While Kenyans went about their daily lives, a flock of birds, hidden in plain view, fluttered onto our dinner plates and captured a nation’s imagination.
Social media pundits describe them as a pyramid scheme. Skeptics sneer at this idea. Locals in the markets, at chama meetings and around their dinner tables never tire of discussing them. You see, these little wild things are at the epicentre of a health revolution in this nyama choma country. They should be. We Kenyans take ourselves too seriously and build too many castles in the air to notice nature’s solutions all around us. This time it has come in the form of a bird the size of a small fist.
A helping of two quail eggs a day is said to be the answer to multiple problems. One of its benefits is a rather well-known secret on the streets. Every witchdoctor’s cut-and-paste poster that hug school walls, lamp posts and every nook available, emphasises an endemic problem. “We cure male weaknesses!” is their tagline. Well, a simple quail’s egg is said to improve blood circulation as it strengthens the heart muscles, increasing the male libido and stamina. Packed with protein and low in carbohydrates and fat, a quail egg is not only considered a superfood, but an aphrodisiac too. Don’t overdo it though. A poor chap from Nairobi’s Komarock suburb gulped – on a friend’s advice – 30 raw quail eggs during a sleep-over at his girlfriend’s house. He woke up on the other side of town where people rest in peace.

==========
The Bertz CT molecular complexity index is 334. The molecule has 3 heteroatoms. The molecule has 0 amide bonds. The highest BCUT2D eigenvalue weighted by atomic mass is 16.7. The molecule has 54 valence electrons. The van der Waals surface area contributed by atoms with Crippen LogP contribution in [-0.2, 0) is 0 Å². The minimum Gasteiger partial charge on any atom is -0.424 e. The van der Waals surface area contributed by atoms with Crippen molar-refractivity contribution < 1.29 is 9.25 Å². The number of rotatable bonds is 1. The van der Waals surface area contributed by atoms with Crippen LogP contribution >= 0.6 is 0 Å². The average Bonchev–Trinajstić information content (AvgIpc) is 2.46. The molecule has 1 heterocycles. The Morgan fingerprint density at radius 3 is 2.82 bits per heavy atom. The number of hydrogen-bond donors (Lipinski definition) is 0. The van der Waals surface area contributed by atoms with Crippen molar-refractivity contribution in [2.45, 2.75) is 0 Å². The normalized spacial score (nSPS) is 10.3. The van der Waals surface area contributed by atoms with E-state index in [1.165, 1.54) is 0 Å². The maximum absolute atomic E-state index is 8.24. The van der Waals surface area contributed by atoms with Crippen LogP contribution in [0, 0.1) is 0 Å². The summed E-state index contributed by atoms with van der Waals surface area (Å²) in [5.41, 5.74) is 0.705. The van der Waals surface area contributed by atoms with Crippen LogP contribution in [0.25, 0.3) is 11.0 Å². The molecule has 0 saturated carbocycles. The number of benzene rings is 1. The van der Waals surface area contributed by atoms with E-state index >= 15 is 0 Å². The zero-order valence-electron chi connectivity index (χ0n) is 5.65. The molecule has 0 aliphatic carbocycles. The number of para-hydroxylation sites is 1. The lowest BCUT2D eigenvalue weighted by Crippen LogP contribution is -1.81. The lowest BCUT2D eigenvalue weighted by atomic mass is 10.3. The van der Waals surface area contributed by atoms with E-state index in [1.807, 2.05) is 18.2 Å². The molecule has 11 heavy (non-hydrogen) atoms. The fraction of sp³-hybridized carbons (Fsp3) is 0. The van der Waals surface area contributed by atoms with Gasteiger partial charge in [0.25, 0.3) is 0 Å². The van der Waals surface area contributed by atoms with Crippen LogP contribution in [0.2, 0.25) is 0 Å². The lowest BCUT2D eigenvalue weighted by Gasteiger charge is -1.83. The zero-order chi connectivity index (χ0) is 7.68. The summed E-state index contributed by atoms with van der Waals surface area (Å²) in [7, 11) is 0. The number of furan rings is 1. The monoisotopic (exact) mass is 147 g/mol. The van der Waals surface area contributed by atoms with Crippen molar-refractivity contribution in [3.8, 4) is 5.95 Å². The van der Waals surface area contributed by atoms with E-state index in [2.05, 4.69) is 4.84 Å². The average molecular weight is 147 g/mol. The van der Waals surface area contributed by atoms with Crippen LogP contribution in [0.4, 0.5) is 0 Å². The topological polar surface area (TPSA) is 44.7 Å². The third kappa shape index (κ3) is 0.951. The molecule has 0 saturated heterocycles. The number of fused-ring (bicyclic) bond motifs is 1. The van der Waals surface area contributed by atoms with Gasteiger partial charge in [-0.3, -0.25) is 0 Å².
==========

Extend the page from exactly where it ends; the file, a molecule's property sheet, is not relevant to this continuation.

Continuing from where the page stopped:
Like everyone else, we dread poverty and aspire to the good life. We have to. The ugly face of poverty tends to relentlessly peep into our living room windows, its ugly grin announcing the fate that awaits anyone who slips. From local politicians, office workers, informal workers, public administrators, and even the jobless, every Kenyan is a hustler. The broke sod in the pub has to run errands, wash cars and wipe tables to earn just a cigarette or drinks.
Now quail farming is the new side hustle. It has attracted thousands of would-be entrepreneurs who have been bitten by the famous ‘wildebeest migration’ bug. Here’s how it works: One person tells his friends that his half-acre strawberry farm brings in a million bob every three months. The next thing you know, his friends have taken up strawberry farming and it becomes the in thing.
A quail farmer was featured in the local newspaper last year. His quail business was minting a fortune and incurring negligible expenses. You see, a quail bird is low-maintenance: it gobbles 20 grams of feed a day, unlike a chicken that consumes 120 grams. Within a few weeks, there were small banners on shop fronts, walls, and, street light pillars proclaiming the magical powers of this brown-freckled bird. Enterprising Kenyans quickly did their research and sent off their applications to the Kenya Wildlife Service to become… quail farmers.